How to ... recover
Recovering valuable materials from the waste stream benefits everybody:
- government agencies benefit by reducing operating costs (e.g. waste disposal costs) through more efficient use of expensive resources
- industry benefits by gaining a source of valuable recovered waste materials and new markets for services and products
- the community benefits from reduced waste costs and improved environmental quality
- the environment benefits from reduced pressure on natural resources (e.g. mining and forestry reserves) and impacts from waste disposal.
Recovery of materials includes a number of actions or processes often lumped under the word 'recycling'. Some terms included under the broad heading of 'recycling' are:
- source separation - recyclable materials are separated at the point of generation (e.g. an office or home) into different streams for recycling
- post-collection material sorting - recoverable materials are pulled out of mixed waste by machines or by hand at a specialised waste facility for recycling
- reuse - materials or products are used again without substantially changing their original shape or form.
- composting - organic wastes (food scraps, vegetation waste etc) are processed to make a range of organic products such as mulches and soil conditioners.
- waste-to-energy - a range of technologies where waste is used as a fuel. It is sometimes used to generate electricity.
Where possible, minimise contamination of recovered material with unrecyclable material. This ensures clean raw materials are available to be remade into new products and keeps the cost of these products down. 'Recovery' is about pulling materials out of the waste stream and turning them into valuable resources. By thinking of waste as a resource and buying recycled content products we can help to reduce the impact of our consumer lifestyle on the environment.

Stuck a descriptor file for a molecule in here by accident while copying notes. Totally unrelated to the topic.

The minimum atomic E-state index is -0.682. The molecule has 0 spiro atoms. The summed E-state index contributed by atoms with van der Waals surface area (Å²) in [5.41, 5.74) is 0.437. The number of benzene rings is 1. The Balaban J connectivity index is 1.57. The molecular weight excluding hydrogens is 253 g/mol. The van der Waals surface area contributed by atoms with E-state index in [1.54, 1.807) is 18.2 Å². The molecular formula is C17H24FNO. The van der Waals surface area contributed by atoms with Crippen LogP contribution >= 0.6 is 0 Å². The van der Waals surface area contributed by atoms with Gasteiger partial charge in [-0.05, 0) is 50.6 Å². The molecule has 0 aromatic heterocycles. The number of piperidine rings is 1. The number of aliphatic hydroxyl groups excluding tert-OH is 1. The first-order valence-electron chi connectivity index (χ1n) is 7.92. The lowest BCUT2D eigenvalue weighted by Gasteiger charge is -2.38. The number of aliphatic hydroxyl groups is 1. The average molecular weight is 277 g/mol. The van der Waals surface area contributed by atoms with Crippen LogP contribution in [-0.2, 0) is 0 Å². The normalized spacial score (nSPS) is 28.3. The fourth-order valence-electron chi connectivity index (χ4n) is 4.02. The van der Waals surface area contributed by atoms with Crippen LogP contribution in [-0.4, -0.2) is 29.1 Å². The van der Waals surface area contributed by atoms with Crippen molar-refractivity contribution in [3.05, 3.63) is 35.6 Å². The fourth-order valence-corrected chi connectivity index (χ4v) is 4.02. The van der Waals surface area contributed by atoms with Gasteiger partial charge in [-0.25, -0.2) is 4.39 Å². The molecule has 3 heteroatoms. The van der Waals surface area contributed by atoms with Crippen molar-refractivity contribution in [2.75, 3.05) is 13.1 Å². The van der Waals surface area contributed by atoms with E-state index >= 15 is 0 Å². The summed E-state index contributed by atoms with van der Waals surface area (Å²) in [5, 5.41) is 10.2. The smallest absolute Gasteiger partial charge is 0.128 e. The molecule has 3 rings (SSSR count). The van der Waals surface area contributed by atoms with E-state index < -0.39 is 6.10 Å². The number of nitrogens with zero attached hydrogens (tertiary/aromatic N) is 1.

Find out how wastes are managed in your organisation. Look at:
- types and quantities of waste being generated
- waste management and recycling infrastructure (e.g. types of bins used, where they are located etc)
- who provides waste services to your organisation
- how and where it is disposed of
- how much it costs to dispose of your waste.
You may need to identify and work on a particular waste stream to start with. A Waste Assessment
can help with this process by identifying how your recycling system is working and if there are any problems.
- Quantify amounts of waste and materials being recovered. The best way to do this is by doing a waste audit.
- Identify where valuable recoverable materials are being put into the general waste stream.
- Identify where the greatest potential improvements can be made to the existing system. This could be in terms of reducing cross contamination, increasing recycling rates, improving services provided by contract cleaners etc.
- Look at changes that can be made in your operations to avoid the generation of waste.
- Consider the alternative uses that can be made of existing wastes to turn them into a resource for your or other organisations to use
- Prioritise - tackle a couple of easy wastes first and then move on to larger or more difficult ones.
- Identify key players and stakeholders managing waste and recycling systems and work with them to improve practices.
- Educate staff, management and contractors on proposed improvements to waste management and recovery systems.
Page last updated: 27 February 2011